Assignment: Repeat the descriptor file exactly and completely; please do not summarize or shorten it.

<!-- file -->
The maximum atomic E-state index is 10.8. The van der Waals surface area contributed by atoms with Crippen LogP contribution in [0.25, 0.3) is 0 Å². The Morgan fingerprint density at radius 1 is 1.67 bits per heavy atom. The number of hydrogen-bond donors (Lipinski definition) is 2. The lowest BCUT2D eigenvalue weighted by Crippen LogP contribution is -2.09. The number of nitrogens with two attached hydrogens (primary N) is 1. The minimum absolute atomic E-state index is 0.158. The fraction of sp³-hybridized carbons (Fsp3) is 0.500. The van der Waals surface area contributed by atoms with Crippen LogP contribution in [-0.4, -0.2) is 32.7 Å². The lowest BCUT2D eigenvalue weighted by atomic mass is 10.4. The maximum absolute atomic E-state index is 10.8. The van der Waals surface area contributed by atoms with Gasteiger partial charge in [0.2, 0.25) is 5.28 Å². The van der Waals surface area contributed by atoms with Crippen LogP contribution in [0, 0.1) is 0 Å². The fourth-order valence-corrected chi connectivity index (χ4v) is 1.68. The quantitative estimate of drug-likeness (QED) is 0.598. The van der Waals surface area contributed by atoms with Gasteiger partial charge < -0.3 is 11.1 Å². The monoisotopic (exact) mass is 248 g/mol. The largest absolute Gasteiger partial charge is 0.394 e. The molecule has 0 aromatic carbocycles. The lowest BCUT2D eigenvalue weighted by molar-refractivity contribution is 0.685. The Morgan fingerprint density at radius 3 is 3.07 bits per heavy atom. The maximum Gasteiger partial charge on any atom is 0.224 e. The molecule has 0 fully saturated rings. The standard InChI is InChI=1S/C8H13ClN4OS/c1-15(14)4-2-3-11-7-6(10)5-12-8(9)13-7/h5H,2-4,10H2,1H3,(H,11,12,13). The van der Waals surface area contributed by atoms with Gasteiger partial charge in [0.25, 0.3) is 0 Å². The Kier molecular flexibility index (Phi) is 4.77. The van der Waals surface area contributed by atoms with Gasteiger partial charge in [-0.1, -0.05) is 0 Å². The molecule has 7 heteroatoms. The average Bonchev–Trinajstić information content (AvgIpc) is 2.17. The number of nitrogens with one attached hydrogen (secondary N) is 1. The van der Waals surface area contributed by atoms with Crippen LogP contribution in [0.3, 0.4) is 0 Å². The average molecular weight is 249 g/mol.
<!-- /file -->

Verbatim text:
The maximum atomic E-state index is 10.8. The van der Waals surface area contributed by atoms with Crippen LogP contribution in [0.25, 0.3) is 0 Å². The Morgan fingerprint density at radius 1 is 1.67 bits per heavy atom. The number of hydrogen-bond donors (Lipinski definition) is 2. The lowest BCUT2D eigenvalue weighted by Crippen LogP contribution is -2.09. The number of nitrogens with two attached hydrogens (primary N) is 1. The minimum absolute atomic E-state index is 0.158. The fraction of sp³-hybridized carbons (Fsp3) is 0.500. The van der Waals surface area contributed by atoms with Crippen LogP contribution in [-0.4, -0.2) is 32.7 Å². The lowest BCUT2D eigenvalue weighted by atomic mass is 10.4. The maximum absolute atomic E-state index is 10.8. The van der Waals surface area contributed by atoms with Gasteiger partial charge in [0.2, 0.25) is 5.28 Å². The van der Waals surface area contributed by atoms with Crippen LogP contribution in [0, 0.1) is 0 Å². The fourth-order valence-corrected chi connectivity index (χ4v) is 1.68. The quantitative estimate of drug-likeness (QED) is 0.598. The van der Waals surface area contributed by atoms with Gasteiger partial charge < -0.3 is 11.1 Å². The monoisotopic (exact) mass is 248 g/mol. The largest absolute Gasteiger partial charge is 0.394 e. The molecule has 0 aromatic carbocycles. The lowest BCUT2D eigenvalue weighted by molar-refractivity contribution is 0.685. The Morgan fingerprint density at radius 3 is 3.07 bits per heavy atom. The maximum Gasteiger partial charge on any atom is 0.224 e. The molecule has 0 fully saturated rings. The standard InChI is InChI=1S/C8H13ClN4OS/c1-15(14)4-2-3-11-7-6(10)5-12-8(9)13-7/h5H,2-4,10H2,1H3,(H,11,12,13). The van der Waals surface area contributed by atoms with Gasteiger partial charge in [0.25, 0.3) is 0 Å². The Kier molecular flexibility index (Phi) is 4.77. The van der Waals surface area contributed by atoms with Gasteiger partial charge in [-0.1, -0.05) is 0 Å². The molecule has 7 heteroatoms. The average Bonchev–Trinajstić information content (AvgIpc) is 2.17. The number of nitrogens with one attached hydrogen (secondary N) is 1. The van der Waals surface area contributed by atoms with Crippen LogP contribution in [0.3, 0.4) is 0 Å². The average molecular weight is 249 g/mol.